Gerrymandering is when politicians manipulate the boundaries of districts in the state to give themselves an electoral advantage, deciding whom to include or exclude. It means that the officials are choosing their voters instead of the voters choosing their officials.

Gerrymandering is contrary to the spirit of republican democracy, and a contemptible practice regardless of which party or politician engages in it.

Independent redistricting and the legislature

The Utah Constitution gives the state legislature the power to divide the state into electoral districts, but it doesn't specify how it's to be done or who gets to participate in the process. I supported Prop 4 in 2018, which created an independent commission to create maps and recommend them to the legislature for ratification.

I participated in the redistricting process in 2021. I spent quite a few hours drawing my own district maps to submit to the legislature as part of public input. I also remotely attended several meetings of the independent commission and the legislature's own redistricting committee.

The members of the independent commission followed the law diligently and recommended a set of fair and sensible maps. They sought to keep cities and communities of interest in the same district where possible, and incorporated lots of public feedback into their product.

Then, the legislators' separate redistricting committee entirely ignored the independent commission's work. Behind closed doors they drew their own maps with no public input and revealed them just days before holding a vote to adopt them. These maps gerrymandered the state to lock in safe majorities for the incumbent party. Over the fierce objection of many citizens, myself included, the legislature adopted its own maps and enshrined the gerrymander into law for the next decade.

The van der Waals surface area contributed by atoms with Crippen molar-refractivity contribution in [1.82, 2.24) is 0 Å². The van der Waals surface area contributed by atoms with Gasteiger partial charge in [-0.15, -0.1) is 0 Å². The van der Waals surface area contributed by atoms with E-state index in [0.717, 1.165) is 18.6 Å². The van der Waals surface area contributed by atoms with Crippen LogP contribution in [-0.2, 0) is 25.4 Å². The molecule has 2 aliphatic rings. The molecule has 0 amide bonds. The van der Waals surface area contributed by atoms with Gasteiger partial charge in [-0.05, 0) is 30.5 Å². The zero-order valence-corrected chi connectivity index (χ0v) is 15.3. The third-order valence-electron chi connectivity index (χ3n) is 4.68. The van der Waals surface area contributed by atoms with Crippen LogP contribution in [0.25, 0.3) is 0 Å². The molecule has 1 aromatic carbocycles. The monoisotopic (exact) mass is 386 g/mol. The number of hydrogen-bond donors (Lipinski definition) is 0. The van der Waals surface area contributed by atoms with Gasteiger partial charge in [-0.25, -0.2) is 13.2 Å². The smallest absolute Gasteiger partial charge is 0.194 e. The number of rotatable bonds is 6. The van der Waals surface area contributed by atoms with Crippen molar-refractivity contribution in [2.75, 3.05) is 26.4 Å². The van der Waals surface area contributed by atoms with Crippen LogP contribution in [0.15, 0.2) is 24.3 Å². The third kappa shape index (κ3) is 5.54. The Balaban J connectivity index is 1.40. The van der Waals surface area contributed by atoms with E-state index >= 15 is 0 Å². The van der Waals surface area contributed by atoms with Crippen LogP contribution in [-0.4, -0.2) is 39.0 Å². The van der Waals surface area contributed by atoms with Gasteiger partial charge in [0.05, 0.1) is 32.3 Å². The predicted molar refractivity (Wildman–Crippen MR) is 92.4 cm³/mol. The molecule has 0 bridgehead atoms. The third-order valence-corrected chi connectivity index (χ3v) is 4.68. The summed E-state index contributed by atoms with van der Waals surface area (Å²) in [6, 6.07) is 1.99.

The current representative of our district sat on the legislative committee and supported the gerrymander, placing partisan interest above fair play and the voice of the people. This was a great disappointment to me, and one motivation for me to run to represent this district.

Looking forward with a solution

I want to restore trust in the redistricting process by constraining how the legislature conducts its constitutional duty to divide the state into districts.

Computers can be used to draw thousands of variations of district maps that meet the statutory requirements. The independent commission's experts did this to create reference maps that the human-drawn maps could be compared to.

These thousands of maps were used to give a statistical sense of how fair a map might be. If only a tiny number of these generated maps produced districts that were all dominated by a single party, then a human-drawn map that did the same would be atypical, and thus unfair.

This gives us a good way to measure the fairness of a map, and thus an objective standard to use going forward.

If elected, I will seek to amend the redistricting statute to require any map adopted by the legislature to meet this statistical sense of partisan fairness, by comparing it to a large set of computer-generated maps produced by neutral experts. The map may be adopted if its outcome resembles the majority of those maps, but shall not be enacted if it's a statistical outlier.

This still respects the constitutional power of the legislature to draw maps if it likes, or to delegate that to others and merely to ratify their recommendations. But it limits the potential for abuse of the process to create blatant gerrymanders.